Maintenance Airmen capitalize on Green Flag

NELLIS AIR FORCE BASE, Nev. --

Airmen from the 23d Maintenance Group capitalized on an opportunity to prepare for future deployments during a two-week training exercise, Jan. 13-27, at Nellis Air Force Base, Nev.

 

Green Flag-West 17-03, an air-land integration combat training exercise, hosted 12 A-10C Thunderbolt II aircraft from Moody Air Force Base, and in support, more than 130 personnel from the 74th Aircraft Maintenance Unit, 23d Component Maintenance Squadron and 23d Equipment Maintenance Squadron.

 

“Green Flag gives us maintenance folks an opportunity to work together and mold as a team,” said Master Sgt. Chad Everett, 74th AMU production superintendent. “We’re going to be the ones deploying together, so this exercise lets us learn how each person works so we can hit the ground running when we get downrange.”

 

During the exercise, the 74th AMU consistently launched 18 sorties per day with minimal turnaround time, which emphasized the importance of teamwork within the unit.

 

“The high-speed tempo is 24 hours a day, seven days a week when we’re downrange, and this exercise simulates that workload,” Everett said. “Our operations here are the same. This gives us a good idea of how to schedule our airplanes for routine maintenance while still loading bullets and bombs … it all has to work together to execute the mission whether we’re here at Nellis, downrange, or home at Moody.”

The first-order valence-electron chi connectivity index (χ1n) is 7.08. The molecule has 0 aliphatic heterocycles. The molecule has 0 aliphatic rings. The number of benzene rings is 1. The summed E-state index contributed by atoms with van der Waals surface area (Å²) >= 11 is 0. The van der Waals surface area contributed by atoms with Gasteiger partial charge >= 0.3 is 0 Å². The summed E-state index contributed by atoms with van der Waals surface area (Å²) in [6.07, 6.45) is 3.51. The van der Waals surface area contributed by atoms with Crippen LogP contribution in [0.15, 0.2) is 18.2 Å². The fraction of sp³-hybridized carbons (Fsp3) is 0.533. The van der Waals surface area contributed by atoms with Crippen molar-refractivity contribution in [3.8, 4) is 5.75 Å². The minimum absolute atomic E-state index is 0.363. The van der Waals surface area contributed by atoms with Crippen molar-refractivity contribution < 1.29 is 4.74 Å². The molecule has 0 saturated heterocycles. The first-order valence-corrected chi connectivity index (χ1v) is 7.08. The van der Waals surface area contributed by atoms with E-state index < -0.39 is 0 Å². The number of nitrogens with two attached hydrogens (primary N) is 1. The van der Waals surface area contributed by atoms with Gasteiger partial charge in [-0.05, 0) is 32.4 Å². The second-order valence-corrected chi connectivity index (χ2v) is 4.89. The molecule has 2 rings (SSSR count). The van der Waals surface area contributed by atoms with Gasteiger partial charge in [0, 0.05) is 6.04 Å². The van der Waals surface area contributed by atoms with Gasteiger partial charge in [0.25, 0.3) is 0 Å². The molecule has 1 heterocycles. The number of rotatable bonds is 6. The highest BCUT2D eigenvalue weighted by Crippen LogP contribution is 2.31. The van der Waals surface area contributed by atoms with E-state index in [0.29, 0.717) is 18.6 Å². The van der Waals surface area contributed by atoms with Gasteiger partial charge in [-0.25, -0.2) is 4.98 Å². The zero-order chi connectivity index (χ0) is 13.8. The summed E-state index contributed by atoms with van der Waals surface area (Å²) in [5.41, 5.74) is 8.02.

Particularly affected by the tempo are airmen who have never deployed, such as Airman Deonte Black, a crew chief with the 74th AMU.

 

“The tempo is ridiculous,” said Black. “At home it’s pretty fast, but out here, as soon as you're done with post-flight inspections the pilots are back and the jets are going back up.

 

“This exercise is just more repetitions at a fast tempo,” Black continued, “so when we’re downrange and have to get rid of bad guys, we’re already used to working together to get stuff done to get jets up quickly. Here it’s a ‘war-time’ exercise situation, so we have to be ready at a moment’s notice.”

 

Keeping the aircraft mission-ready for two weeks straight is no small task, Everett says.

 

“It takes a lot of hard work and dedication from these Airman and NCOs out on the flightline,” said Everett. “They're out here in the elements inspecting the jets, fixing the problems that come up, and getting them back in the air.

 

“Without us out here, 110 percent, these airplanes are just lethal paperweights sitting on the ground,” Everett said. “These men and women are the ones that make the mission happen. It’s not about one section, it’s about integrating into the 74th Expeditionary Fighter Squadron to employ the world’s greatest airpower, and showing the bad guys downrange what the 74th thunder will bring them.”